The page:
Edinburgh My Gateway to the United Kingdom

It was December 2018. My partner decided to fly back to the UK for the holidays. It was already over a year since the last time he flew back to visit his family in Newcastle upon Tyne. I just finished my bar exam and badly needed a break. He convinced me to apply again for a UK visa after rejecting my first application in November 2017. 

I learned from my previous mistakes and beefed up my application. Fresh from taking the Bar Examinations, I was unemployed and had no means of income to justify a tourist visa. So I did my research, revised the direction of my application, and to my surprise, was granted a six-month tourist visa a few days before Christmas.

After informing him of the visa grant, my partner bought my plane tickets, that, in hindsight, are very expensive given that it’s the height of the holiday season. And I flew KLM (Royal Dutch Airlines) on the 23rd of December 2018 from Manila via Taipei and Amsterdam to Edinburgh. 

It was exciting as it was my first-ever long-haul flight. It was also my second overseas trip and the first time to my partner’s homeland. When I sat in my assigned seat, I had a sudden realization. This is really, is it? I would finally see my boyfriend’s hometown.

We had an hour-and-a-half layover in Taipei. It was uneventful as it was already nearly midnight when we disembarked our plane waiting for us to embark again on the same plane and with the same assigned seats. When we left Taipei, it was the start of the long flight to Amsterdam.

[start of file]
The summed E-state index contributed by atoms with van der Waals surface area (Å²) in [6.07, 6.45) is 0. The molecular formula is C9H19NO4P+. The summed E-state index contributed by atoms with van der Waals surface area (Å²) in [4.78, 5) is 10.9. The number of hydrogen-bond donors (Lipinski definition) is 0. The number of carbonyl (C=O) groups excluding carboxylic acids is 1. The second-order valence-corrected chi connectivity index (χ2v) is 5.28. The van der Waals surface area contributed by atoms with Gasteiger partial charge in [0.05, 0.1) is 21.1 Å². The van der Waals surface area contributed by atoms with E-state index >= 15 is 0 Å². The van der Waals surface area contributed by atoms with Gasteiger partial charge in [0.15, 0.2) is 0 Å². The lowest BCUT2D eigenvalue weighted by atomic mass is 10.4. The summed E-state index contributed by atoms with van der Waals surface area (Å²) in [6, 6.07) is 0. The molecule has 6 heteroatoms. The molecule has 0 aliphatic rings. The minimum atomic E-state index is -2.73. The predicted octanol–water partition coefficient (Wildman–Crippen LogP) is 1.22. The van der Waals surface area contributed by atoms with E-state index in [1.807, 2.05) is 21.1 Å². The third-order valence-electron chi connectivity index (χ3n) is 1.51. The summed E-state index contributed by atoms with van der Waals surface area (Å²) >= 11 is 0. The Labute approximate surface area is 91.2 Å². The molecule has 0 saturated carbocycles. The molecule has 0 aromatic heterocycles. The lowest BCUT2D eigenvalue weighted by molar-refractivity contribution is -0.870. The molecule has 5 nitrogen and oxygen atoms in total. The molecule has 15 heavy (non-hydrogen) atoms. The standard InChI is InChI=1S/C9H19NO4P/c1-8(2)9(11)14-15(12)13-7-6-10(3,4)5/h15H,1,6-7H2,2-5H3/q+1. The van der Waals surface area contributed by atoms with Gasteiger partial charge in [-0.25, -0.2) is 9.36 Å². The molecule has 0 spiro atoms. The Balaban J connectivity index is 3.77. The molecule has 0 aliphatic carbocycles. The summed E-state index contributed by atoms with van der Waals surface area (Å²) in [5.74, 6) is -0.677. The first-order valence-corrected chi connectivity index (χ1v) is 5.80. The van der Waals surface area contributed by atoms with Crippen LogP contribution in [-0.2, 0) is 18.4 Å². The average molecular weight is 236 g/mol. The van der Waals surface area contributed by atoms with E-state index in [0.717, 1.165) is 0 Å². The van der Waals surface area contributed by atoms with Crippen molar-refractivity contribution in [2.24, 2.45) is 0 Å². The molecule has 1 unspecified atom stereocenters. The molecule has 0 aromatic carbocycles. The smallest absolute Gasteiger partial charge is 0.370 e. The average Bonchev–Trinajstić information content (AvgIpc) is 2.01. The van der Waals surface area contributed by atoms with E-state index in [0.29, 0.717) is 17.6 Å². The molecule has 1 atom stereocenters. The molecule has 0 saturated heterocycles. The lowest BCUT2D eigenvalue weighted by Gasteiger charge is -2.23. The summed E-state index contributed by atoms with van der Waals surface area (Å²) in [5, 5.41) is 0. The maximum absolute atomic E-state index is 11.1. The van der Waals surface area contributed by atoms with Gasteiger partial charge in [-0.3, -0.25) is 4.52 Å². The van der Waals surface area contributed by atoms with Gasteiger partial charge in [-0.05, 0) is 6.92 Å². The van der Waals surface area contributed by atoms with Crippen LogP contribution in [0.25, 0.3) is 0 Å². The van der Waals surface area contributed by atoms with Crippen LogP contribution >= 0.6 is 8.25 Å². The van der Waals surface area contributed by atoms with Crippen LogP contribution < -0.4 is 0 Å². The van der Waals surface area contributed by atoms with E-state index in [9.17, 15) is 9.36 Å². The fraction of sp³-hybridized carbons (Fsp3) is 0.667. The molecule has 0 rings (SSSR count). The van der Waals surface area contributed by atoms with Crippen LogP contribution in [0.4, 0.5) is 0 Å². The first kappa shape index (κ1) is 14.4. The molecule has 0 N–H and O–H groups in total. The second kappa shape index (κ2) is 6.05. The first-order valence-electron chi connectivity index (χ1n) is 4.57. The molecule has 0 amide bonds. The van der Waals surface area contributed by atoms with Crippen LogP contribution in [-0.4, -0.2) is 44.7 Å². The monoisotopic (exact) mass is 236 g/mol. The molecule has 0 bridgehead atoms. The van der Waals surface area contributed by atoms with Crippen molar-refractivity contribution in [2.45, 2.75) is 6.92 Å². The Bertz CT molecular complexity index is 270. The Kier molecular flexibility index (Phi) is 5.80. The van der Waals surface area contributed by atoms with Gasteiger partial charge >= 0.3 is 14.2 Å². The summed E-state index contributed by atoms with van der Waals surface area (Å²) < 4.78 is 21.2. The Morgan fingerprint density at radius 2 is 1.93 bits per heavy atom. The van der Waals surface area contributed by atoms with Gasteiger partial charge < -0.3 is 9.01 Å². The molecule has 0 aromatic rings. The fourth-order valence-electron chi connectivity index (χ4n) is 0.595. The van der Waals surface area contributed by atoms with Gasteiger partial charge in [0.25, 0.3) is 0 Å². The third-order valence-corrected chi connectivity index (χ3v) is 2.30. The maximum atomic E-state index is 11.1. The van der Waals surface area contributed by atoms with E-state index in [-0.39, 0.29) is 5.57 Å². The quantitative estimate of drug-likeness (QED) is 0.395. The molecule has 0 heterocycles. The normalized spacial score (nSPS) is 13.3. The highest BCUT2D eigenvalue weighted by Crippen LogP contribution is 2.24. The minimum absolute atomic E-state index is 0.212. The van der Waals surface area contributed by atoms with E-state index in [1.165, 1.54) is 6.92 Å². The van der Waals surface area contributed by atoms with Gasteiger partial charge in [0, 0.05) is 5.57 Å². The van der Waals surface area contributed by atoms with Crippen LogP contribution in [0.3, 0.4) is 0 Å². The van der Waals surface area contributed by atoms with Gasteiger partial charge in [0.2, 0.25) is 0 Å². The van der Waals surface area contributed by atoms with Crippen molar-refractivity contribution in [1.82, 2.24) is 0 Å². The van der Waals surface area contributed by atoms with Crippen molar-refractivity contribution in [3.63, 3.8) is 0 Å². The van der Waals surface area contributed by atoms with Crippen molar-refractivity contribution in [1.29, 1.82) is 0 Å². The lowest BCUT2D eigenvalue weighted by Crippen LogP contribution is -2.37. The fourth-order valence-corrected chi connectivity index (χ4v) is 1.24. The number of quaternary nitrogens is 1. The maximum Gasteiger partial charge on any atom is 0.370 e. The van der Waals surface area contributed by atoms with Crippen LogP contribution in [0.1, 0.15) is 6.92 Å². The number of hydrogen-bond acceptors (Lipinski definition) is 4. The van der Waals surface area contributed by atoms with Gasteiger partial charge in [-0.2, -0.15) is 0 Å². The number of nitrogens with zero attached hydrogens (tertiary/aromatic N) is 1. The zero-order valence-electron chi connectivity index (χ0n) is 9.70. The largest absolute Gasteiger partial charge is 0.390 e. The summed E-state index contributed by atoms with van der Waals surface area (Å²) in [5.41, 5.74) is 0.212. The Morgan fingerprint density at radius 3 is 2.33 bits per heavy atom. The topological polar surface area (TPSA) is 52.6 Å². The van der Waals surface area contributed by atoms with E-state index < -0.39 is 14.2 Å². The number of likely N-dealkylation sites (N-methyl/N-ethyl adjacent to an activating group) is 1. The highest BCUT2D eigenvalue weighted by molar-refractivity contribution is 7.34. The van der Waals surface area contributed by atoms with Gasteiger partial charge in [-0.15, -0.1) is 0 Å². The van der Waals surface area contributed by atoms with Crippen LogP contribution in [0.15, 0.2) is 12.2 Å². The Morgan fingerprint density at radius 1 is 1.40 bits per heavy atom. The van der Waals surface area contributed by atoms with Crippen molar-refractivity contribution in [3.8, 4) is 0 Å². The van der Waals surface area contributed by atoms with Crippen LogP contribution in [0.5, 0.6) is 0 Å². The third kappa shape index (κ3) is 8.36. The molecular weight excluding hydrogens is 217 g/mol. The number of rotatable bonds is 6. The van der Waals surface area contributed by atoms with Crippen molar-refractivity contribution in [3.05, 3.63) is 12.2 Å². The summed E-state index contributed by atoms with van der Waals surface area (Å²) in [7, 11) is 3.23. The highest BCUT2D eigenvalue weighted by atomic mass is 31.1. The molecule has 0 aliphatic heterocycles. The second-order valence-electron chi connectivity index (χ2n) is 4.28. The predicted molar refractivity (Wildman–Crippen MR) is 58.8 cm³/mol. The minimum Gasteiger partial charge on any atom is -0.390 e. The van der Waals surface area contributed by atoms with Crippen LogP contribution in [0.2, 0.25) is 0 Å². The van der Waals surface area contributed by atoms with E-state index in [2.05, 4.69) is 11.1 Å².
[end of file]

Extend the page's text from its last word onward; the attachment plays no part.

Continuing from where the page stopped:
The KLM flight was comfortable. I flew economy, but I had no complaints. I enjoyed the food, and I arrived at Schiphol Airport in Amsterdam well-rested and ready for the final leg of my journey. I flew with a smaller plane, one that reminds you of Cebu Pacific or AirAsia planes in the Philippines, from Amsterdam to Edinburgh. 

My first ever photo in the United Kingdom. Took this photo in Edinburgh in December 2018.

Arriving in Edinburgh

Edinburgh is the capital of Scotland. My boyfriend chose this as my airport of arrival to the UK due to the city’s proximity to his hometown of Newcastle upon Tyne. 

Edinburgh’s airport is small compared to most capital cities. When we landed, passengers had to disembark at the tarmac, walk into a side entrance, and climb several stairs to arrive at the passport control. And I was not prepared for the weather when I had to do the short walk on the tarmac. 

I was wearing a shirt and a thermal jacket. But I forgot to close my coat, thinking it would be enough to warm me. But boy, I was wrong. 

When I left the plane, the wind blew at -2 degrees Celsius. It was chilling to the bone. But I had to pretend it was nothing until I reached the inside of the airport building. I even secretly blow my breath to see what winter breath looks like. 

I was like a kid, experiencing many new things all at the same time. I went through the immigration, and gladly it went through. The officer asked me the purpose of my visit, and I candidly told them that I was visiting my partner’s family in Newcastle upon Tyne. 

I waited at the arrival gate for about ten minutes before Michael and his mom, and stepdad came. They took time looking for parking, but I didn’t mind. I was just excited to finally visit places in the UK that I have only read in books before.